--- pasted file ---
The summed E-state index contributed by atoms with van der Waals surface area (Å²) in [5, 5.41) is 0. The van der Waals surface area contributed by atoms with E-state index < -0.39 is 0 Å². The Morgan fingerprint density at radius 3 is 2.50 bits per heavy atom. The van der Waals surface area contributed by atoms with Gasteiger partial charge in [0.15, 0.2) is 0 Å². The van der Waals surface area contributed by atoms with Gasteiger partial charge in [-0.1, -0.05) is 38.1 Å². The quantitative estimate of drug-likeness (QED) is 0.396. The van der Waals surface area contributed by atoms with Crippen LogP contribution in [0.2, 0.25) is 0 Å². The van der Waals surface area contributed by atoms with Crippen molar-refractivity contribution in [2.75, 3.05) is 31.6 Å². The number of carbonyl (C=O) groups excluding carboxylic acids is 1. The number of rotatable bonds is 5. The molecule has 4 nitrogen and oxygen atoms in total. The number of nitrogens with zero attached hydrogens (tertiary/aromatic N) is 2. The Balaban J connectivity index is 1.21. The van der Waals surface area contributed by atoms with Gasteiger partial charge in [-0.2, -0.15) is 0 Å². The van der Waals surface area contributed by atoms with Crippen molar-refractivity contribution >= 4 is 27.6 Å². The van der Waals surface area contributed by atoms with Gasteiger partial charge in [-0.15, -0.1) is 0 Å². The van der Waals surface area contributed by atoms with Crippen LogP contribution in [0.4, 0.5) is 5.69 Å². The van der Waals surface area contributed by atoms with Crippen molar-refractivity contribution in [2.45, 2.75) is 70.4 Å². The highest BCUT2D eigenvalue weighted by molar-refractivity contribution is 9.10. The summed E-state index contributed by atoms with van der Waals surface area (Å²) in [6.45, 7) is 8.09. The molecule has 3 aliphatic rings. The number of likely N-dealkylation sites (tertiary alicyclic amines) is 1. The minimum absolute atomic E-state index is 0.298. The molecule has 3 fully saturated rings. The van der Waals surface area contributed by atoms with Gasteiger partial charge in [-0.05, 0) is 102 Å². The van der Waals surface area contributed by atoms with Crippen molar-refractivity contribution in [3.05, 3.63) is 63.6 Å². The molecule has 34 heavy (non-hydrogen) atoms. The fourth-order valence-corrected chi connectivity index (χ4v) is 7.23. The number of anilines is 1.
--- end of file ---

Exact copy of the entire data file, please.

The summed E-state index contributed by atoms with van der Waals surface area (Å²) in [5, 5.41) is 0. The van der Waals surface area contributed by atoms with E-state index < -0.39 is 0 Å². The Morgan fingerprint density at radius 3 is 2.50 bits per heavy atom. The van der Waals surface area contributed by atoms with Gasteiger partial charge in [0.15, 0.2) is 0 Å². The van der Waals surface area contributed by atoms with Gasteiger partial charge in [-0.1, -0.05) is 38.1 Å². The quantitative estimate of drug-likeness (QED) is 0.396. The van der Waals surface area contributed by atoms with Crippen LogP contribution in [0.2, 0.25) is 0 Å². The van der Waals surface area contributed by atoms with Crippen molar-refractivity contribution in [2.75, 3.05) is 31.6 Å². The number of carbonyl (C=O) groups excluding carboxylic acids is 1. The number of rotatable bonds is 5. The molecule has 4 nitrogen and oxygen atoms in total. The number of nitrogens with zero attached hydrogens (tertiary/aromatic N) is 2. The Balaban J connectivity index is 1.21. The van der Waals surface area contributed by atoms with Gasteiger partial charge in [-0.2, -0.15) is 0 Å². The van der Waals surface area contributed by atoms with Crippen molar-refractivity contribution >= 4 is 27.6 Å². The van der Waals surface area contributed by atoms with Gasteiger partial charge in [-0.15, -0.1) is 0 Å². The van der Waals surface area contributed by atoms with Crippen LogP contribution in [0.4, 0.5) is 5.69 Å². The van der Waals surface area contributed by atoms with Crippen molar-refractivity contribution in [2.45, 2.75) is 70.4 Å². The highest BCUT2D eigenvalue weighted by molar-refractivity contribution is 9.10. The summed E-state index contributed by atoms with van der Waals surface area (Å²) in [6.45, 7) is 8.09. The molecule has 3 aliphatic rings. The number of likely N-dealkylation sites (tertiary alicyclic amines) is 1. The minimum absolute atomic E-state index is 0.298. The molecule has 3 fully saturated rings. The van der Waals surface area contributed by atoms with Gasteiger partial charge in [-0.05, 0) is 102 Å². The van der Waals surface area contributed by atoms with Crippen molar-refractivity contribution in [3.05, 3.63) is 63.6 Å². The molecule has 34 heavy (non-hydrogen) atoms. The fourth-order valence-corrected chi connectivity index (χ4v) is 7.23. The number of anilines is 1.